Legs

ZZ top’s latest lawsuit seems to have ’em.

Forget about “Here Comes the Judge.” Hands down, the song most frequently heard in courtrooms these days has to be ZZ Top’ s “La Grange.” On three occasions in the past five years, the 1973 hit single by the hirsute Houston rockers has been at the center of a copyright infringement case. In the first, Bernard Besmen alleged that “La Grange” contains a bass line lifted from “Boogie Chillen,” the 1948 John Lee Hooker classic that he co-wrote. When the suit was dismissed, Besmen filed an appeal, at which time, according to longtime ZZ lawyer Joseph D. Schleimer , “there was a confidential settlement to make the thing go away.” In the second case, it was ZZ doing the suing. The defendant was the Japanese automaker Mitsubishi, which the band claimed used a knockoff of “La Grange” in a TV ad. Rather than go to court, Mitsubishi settled; Schleimer says the terms were “highly confidential” at the company’s request.

The third case—quietly filed last July, though word of its existence didn’t leak until many months later—involves another automaker, and again ZZ Top is the plaintiff. In January 1996 Chrysler Corporation (these days, newly merged DaimlerChrysler) unveiled the Plymouth Prowler at the North American International Auto Show in Detroit. As chairman of the board Robert Eaton and president Robert Lutz drove up in the sporty hot rod, “La Grange” was blaring. Yet no consent had been granted for use of the song, which became a problem when (1) CNN aired a clip of the rollout with the music clearly audible in the background and (2) a promotional videotape of the event was distributed to Chrysler dealers worldwide. Jay Cooney, Chrysler’s litigation communications manager, says the company that produced the video, Seattle’s BTC Films , is to blame. “It’s the supplier’s responsibility to secure permission,” he maintains. “It’s expected and it’s assumed. We’ve never, ever had a problem before.” Isn’t Chrysler—or any business—accountable for the actions of a firm that does work on its behalf? “I don’t know,” he says. “It was an innocent mistake.”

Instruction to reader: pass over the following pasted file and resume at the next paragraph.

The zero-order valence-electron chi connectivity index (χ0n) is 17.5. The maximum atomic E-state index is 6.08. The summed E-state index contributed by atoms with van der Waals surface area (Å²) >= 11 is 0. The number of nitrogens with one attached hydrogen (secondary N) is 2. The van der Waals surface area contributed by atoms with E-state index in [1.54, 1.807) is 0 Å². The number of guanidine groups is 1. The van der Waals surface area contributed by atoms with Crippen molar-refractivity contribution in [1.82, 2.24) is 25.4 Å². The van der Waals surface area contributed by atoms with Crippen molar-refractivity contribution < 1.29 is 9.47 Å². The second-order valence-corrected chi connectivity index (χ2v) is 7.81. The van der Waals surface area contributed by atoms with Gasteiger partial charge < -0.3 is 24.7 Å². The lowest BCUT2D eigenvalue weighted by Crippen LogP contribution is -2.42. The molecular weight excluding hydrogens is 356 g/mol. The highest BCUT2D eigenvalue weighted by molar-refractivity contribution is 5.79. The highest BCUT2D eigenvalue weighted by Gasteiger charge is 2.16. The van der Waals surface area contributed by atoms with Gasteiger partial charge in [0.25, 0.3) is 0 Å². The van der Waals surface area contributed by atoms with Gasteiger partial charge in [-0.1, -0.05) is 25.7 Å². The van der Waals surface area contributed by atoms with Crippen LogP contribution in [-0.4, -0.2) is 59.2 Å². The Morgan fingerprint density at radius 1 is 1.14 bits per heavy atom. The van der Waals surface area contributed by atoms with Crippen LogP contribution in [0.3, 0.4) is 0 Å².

“It was no mistake, and there was nothing innocent about it,” counters Schleimer, who says he has documents that show BTC originally proposed that the spot be set to symphonic music but that Chrysler executives changed it to ZZ Top. “They knew exactly what they were doing.” He adds that Eaton and Lutz wore sunglasses—a ZZ signature—as they preened in the Prowler, and early plans, subsequently changed, had them wearing leather jackets as well—another ZZ signature. What, no beards?

In its suit ZZ is asking Chrysler for $15 million in damages (BTC isn’t named as a co-defendant because it has gone out of business). Liability notwithstanding, Cooney thinks that amount is way too high. “It’s disappointing that ZZ Top thinks they’re holding the winning ticket in the litigation lottery,” he says. “If we used the song without permission, they ought to be paid a reasonable fee. What they’re asking for isn’t reasonable. It’s $5 million a minute.” Schleimer, however, insists $15 million is just right: Past licensing deals the band made with Miller Lite and Honda, he says, were “in that area.”

Barring a settlement, ZZ Top v. Chrysler Corporation goes to trial in August.

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